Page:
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What is autism?
Autism is a highly variable neurodevelopmental disorder, with symptoms generally appearing within the first two years of a child’s development.
Autism is also referred to as Autism Spectrum Disorder, or ASD, as the term “spectrum” refers to the wide range of symptoms, skills, and levels of disability in functioning that can occur in people with ASD. Thus, no two people diagnosed with autism are exactly the same.
How is ASD diagnosed?
According to the National Institute of Mental Health, some examples of the types of behaviors that are seen include:
- Trouble understanding, talking, reading, or writing
- Having conversations
- Learning to read or write
- Repeat words he just heard or words he heard days or weeks earlier, called echolalia
- Sound robotic or talk in a singsong voice
- Have tantrums instead of telling you what he wants
Social communication / interaction behaviors
- Making little or inconsistent eye contact
- Tending not to look at or listen to people
- Rarely sharing enjoyment of objects or activities by pointing or showing things to others
- Failing to, or being slow to, respond to someone calling their name or to other verbal attempts to gain attention
- Having difficulties with the back and forth of conversation
- Often talking at length about a favorite subject without noticing that others are not interested or without giving others a chance to respond
- Having facial expressions, movements, and gestures that do not match what is being said
- Having an unusual tone of voice that may sound sing-song or flat and robot-like
- Having trouble understanding another person’s point of view or being unable to predict or understand other people’s actions
- Repeating certain behaviors or having unusual behaviors. For example, repeating words or phrases, a behavior called echolalia
- Having a lasting intense interest in certain topics, such as numbers, details, or facts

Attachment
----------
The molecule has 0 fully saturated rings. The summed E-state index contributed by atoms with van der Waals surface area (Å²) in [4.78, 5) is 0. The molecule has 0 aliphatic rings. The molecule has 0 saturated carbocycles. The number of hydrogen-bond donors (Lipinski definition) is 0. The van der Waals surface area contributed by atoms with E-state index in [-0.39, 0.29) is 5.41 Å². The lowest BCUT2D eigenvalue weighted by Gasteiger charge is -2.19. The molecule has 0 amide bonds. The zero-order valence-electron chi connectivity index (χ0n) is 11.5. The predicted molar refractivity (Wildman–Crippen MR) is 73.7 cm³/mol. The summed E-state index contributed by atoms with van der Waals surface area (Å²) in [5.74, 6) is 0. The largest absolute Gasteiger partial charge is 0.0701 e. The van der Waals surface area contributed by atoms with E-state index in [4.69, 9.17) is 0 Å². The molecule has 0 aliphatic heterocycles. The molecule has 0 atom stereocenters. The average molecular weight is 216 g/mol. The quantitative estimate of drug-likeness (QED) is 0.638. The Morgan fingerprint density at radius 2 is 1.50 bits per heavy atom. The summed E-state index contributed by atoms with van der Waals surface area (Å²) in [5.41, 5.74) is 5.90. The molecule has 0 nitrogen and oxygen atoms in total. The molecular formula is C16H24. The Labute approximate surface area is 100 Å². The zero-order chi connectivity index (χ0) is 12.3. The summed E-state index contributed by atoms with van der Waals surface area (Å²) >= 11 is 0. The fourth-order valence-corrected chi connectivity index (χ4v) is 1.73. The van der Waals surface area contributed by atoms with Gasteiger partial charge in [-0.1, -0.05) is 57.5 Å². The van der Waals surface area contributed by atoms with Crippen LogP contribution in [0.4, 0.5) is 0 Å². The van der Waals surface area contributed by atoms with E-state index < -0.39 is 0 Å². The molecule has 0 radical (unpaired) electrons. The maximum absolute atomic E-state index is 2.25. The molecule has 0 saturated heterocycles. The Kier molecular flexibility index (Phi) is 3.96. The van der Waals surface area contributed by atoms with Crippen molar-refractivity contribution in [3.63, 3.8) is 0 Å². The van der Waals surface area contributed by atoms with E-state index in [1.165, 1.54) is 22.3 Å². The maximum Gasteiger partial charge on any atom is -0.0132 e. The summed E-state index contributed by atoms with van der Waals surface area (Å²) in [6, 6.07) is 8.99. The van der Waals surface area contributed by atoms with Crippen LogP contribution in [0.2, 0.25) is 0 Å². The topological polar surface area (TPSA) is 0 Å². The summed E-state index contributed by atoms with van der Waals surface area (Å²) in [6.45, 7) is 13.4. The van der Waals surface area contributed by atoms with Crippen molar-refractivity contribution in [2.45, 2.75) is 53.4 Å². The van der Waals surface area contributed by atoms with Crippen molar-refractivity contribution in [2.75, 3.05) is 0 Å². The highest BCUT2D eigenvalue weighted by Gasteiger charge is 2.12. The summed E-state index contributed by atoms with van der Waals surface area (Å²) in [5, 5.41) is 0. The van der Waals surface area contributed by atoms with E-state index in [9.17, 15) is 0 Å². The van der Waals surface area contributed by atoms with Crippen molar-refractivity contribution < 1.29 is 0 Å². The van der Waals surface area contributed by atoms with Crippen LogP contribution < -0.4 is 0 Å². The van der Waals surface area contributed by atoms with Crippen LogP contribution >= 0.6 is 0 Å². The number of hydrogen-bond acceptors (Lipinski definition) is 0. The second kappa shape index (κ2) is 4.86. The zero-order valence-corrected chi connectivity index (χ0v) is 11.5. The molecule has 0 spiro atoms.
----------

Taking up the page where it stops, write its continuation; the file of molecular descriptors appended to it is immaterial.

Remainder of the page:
- Having overly focused interests, such as with moving objects or parts of objects
- Getting upset by slight changes in a routine
- Being more or less sensitive than other people to sensory input, such as light, noise, clothing, or temperature
Although people with ASD experience many challenges, they may also have many strengths, including:
- Being able to learn things in detail and remember information for long periods of time
- Being strong visual and auditory learners
- Excelling in math, science, music, or art
How is ASD treated?
There is no one single treatment. Generally, the main goals when treating children with autism are to increase social skills and communication, and increase quality of life and functional independence.
What can I do?
There’s plenty you can do to increase awareness about ASD!
Books suggested by Teach for America that feature a character with autism and are ideal for children include:
- Leah’s Voice by Lori Demonia and Monique Turchan
- Keisha’s Doors/Las Puertas De Keisha: An Autism Story by Marvie Ellis and Jenny Loehr
- Tacos, Anyone?/Alguien quiere tacos? by Marvie Ellis and Jenny Loehr
- Ian’s Walk: A Story about Autism by Laurie Lears and Karen Ritz
For children in middle school and high school, Autism Akron recommends:
- Of Mice and Aliens by Kathy Hoopman
- Buster and the Amazing Daisy by Nancy Ogaz
- Lisa and the Lace Maker by Kathy Hoopman
- Wishing on the Midnight Star by Nancy Ogaz
- Curious Incident of the Dog in the Night by Mark Haddon
- A Spot of Bother by Mark Haddon
- Clay by Colby Rodowsky
- Haze by Kathy Hoopman
- To OZ and Back: A Bones and Duchess Mystery by Alexandra Eden
- A Wizard Alone: The Sixth Book in the Young Wizards Series by Diane Duane
- The Wright and Wong Mystery Series by Laura J. Burns and Melinda Metz
Create some Autism Awareness crafts!
Many thanks to Wonder Moms for suggesting the following links, and everyone who has submitted a link for inclusion!
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